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As a continuation/mutation on the scissors theme, I decided before making any compositional processes that I would use 1/4" reel to reel tape and a razor blade as a fundamental medium. I had a few audio files from Pierre which were short but had a common key, so I realised a good place to start would be to create tape loops using Pierre's samples, a razor blade, a splicing block, a chinagraph pencil and some splicing tape. My main machine for playing the tape loops was an Akai valve reel to reel recorder.

I have a reel of tape in my collection which has passed its sell by date by a long shot, the magnetic oxide flakes off with very little friction. The idea of using tape loops which physically deteriorate is obviously associated with William Basinski and his 'Disintegration Loops'. I didn't want to avoid this fascinating process for the sake of avoiding any artistic mimicry, so I thought of other ways to incorporate the ideas of decay into my piece.
I reversed Pierre's samples before transferring them to tape, so when a tape loop was formed, the audio would be reversed and then as the loop played and the result recorded back into the computer, the loop would crumble and decay. Then when several minutes of decaying audio was recorded onto the computer, I would then reverse the whole recording to render Pierre's sample 'forwards' again, but now the decaying or 'disintegration' process has been reversed.
There are two main loops in the piece which use this method, both are made of Pierre's samples. They start off as sparse, broken and crumbled fragments and then eventually build and replenish to become more complete and recognizable, the process is very organic sounding. The tape loops then became the backbone of the piece, they determined the key and mood, the meter is loose and vague however.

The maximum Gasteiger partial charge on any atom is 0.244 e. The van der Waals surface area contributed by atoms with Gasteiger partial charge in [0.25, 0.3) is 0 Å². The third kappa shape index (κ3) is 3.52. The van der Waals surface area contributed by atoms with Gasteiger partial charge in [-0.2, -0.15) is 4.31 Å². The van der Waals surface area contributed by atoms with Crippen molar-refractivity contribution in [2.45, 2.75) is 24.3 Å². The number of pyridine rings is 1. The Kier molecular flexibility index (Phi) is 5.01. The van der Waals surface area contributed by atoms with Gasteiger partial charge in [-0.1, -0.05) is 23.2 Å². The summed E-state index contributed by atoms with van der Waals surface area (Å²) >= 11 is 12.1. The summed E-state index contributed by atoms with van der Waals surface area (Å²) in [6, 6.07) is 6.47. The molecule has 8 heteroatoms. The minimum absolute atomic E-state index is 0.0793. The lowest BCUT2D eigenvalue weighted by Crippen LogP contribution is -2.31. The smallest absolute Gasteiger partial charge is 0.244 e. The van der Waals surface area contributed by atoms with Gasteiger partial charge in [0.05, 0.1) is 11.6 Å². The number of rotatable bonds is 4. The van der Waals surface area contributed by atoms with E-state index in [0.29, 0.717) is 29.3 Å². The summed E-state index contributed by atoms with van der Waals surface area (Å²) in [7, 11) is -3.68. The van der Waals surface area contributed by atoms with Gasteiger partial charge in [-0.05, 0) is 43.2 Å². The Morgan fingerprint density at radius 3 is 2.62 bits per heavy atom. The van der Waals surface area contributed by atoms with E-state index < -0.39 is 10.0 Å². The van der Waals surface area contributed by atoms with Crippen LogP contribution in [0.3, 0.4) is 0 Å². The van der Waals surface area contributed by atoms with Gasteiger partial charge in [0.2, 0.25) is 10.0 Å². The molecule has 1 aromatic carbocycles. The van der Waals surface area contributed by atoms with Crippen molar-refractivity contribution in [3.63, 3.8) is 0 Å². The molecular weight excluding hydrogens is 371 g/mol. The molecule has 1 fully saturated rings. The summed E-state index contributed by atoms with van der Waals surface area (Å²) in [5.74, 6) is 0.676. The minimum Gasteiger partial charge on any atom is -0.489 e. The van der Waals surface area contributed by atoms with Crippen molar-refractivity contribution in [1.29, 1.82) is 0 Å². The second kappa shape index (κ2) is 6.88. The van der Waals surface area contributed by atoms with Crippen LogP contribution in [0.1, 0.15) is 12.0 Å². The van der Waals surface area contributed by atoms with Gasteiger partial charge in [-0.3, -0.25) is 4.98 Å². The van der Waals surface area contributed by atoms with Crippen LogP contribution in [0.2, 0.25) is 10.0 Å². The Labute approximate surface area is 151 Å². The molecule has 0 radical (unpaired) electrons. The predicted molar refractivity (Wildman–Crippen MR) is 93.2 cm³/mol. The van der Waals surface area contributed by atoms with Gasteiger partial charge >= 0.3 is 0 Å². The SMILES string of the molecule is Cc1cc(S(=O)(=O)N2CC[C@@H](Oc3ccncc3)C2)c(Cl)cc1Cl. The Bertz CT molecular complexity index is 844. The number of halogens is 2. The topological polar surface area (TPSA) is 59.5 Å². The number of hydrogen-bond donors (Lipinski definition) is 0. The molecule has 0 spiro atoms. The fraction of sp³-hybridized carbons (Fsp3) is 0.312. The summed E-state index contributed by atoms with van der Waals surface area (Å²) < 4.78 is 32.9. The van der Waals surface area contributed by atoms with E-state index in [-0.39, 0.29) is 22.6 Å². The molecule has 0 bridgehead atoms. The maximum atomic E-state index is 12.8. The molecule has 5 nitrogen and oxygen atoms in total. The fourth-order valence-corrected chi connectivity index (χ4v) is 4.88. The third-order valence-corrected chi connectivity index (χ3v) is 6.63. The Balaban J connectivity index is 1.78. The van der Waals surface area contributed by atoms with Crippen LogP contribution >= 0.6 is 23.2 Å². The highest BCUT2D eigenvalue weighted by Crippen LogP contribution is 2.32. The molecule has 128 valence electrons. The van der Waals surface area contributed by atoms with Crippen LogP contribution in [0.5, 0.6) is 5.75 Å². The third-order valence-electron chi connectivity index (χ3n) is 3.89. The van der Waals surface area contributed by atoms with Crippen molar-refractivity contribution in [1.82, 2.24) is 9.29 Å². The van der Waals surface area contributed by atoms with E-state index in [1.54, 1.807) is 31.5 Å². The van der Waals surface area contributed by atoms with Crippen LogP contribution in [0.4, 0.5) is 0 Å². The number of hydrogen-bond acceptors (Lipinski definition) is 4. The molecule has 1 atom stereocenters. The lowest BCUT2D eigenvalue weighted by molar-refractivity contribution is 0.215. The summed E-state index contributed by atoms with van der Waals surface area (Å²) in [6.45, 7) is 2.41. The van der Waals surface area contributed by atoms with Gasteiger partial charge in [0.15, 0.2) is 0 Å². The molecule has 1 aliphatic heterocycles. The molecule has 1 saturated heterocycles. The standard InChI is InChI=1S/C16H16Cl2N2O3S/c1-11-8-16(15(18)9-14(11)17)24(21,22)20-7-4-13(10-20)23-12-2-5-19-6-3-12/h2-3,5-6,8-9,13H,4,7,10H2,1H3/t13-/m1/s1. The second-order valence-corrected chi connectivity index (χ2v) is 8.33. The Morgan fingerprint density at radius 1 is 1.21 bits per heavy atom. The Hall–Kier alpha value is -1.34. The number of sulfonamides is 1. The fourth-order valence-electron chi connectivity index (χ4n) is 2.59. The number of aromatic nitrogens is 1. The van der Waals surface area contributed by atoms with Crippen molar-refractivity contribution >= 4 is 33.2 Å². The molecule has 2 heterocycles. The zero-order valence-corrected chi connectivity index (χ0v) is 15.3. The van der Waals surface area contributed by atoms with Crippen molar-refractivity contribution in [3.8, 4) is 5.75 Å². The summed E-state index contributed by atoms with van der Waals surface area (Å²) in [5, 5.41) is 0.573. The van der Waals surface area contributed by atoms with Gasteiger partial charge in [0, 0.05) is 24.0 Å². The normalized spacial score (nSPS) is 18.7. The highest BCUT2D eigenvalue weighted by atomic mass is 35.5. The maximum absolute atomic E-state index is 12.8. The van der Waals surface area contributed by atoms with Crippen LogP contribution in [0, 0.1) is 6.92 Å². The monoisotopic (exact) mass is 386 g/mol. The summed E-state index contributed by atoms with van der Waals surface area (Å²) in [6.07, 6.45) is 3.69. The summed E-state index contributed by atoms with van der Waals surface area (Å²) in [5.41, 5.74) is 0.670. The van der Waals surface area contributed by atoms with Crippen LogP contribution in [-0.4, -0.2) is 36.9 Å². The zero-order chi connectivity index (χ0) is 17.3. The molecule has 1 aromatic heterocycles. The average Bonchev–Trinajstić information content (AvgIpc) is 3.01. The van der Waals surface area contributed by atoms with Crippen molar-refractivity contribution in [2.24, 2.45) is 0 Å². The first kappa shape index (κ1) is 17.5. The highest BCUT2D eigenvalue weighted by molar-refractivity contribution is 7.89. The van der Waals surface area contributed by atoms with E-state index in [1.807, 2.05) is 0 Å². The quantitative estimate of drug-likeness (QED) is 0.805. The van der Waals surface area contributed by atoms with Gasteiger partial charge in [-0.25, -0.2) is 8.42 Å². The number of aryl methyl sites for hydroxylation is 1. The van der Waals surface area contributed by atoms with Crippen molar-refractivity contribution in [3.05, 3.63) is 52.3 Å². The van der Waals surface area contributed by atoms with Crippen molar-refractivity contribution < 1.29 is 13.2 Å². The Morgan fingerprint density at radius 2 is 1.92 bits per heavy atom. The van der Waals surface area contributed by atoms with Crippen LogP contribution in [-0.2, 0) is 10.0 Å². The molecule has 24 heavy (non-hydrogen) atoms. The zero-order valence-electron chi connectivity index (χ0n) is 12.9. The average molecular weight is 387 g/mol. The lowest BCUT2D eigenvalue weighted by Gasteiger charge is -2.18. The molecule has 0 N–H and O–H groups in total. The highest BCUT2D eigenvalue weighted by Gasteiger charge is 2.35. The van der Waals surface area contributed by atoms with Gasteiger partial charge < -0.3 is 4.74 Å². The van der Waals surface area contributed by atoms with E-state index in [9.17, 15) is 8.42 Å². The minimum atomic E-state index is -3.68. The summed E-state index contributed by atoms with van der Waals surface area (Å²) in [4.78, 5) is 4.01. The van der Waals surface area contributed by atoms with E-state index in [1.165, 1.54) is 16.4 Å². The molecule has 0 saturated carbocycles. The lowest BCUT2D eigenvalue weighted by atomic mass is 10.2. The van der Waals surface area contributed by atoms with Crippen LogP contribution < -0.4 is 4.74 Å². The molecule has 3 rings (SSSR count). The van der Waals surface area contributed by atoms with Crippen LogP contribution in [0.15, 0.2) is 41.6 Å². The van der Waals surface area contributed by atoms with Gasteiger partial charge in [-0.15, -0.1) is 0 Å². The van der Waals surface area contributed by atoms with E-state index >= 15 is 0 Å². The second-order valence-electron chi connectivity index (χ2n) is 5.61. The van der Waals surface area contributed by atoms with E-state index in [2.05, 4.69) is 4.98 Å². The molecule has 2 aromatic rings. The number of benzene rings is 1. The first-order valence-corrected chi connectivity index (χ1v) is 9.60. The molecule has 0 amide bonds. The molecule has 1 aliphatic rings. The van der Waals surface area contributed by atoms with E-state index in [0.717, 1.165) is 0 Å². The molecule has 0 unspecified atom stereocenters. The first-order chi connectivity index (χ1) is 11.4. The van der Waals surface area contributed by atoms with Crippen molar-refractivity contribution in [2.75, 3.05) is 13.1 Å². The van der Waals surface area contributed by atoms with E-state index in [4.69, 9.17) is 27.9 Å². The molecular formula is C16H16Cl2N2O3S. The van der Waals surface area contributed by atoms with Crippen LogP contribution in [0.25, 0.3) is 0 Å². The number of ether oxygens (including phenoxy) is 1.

My next step was to continue with the decay theme but this time using my favourite vintage digital delay pedal. The pedal allows a 4 second delay which can be set to decay over a fairly long period of time. I used the pedal in this piece to create a continuous electric guitar improvisation. Using the tape loops of Pierre's samples as a 'drone' to follow, I improvised sparsely, building up more intricate cyclic patterns note by note. As the pedal loops, notes crumble and fade into the distance, and new notes are constantly being added, so the building and the decaying is a seamless process which is complemented by the reversed decaying of the tape loops.

Other sound sources in the piece include a small Romanian melody harp and location recordings. The guitar improvisation was also captured to reel to reel tape, and then played back out of the internal speakers of the Akai machine and captured both directly from a line out and with a microphone. To get away from the confines of my studio and to exploit the drama of spring, I took various machines into my garden to recapture the recorded improvisation in a real environment. My set up was surrounded by hedges where birds and insects go about their daily lives, contributing to cycles of birth and decay.

Stephen Wilkinson/ May 2009



Bibio is the recording name of the British music producer Stephen Wilkinson who hails from an area in central England often referred to as the Black Country. His musical identity was christened in honor of a fly his father had insisted on using during the fishing trips to Wales that were so influential in establishing his love of the sounds of nature. Focusing on location recording using cassettes, a half-broken sampler, dictaphones, and experimental ways of affecting sounds, Bibio has crafted a unequalled style that is as subtle as it is powerful. Bibio is on Warp records (UK) but has three previous albums out on Mush Records (USA).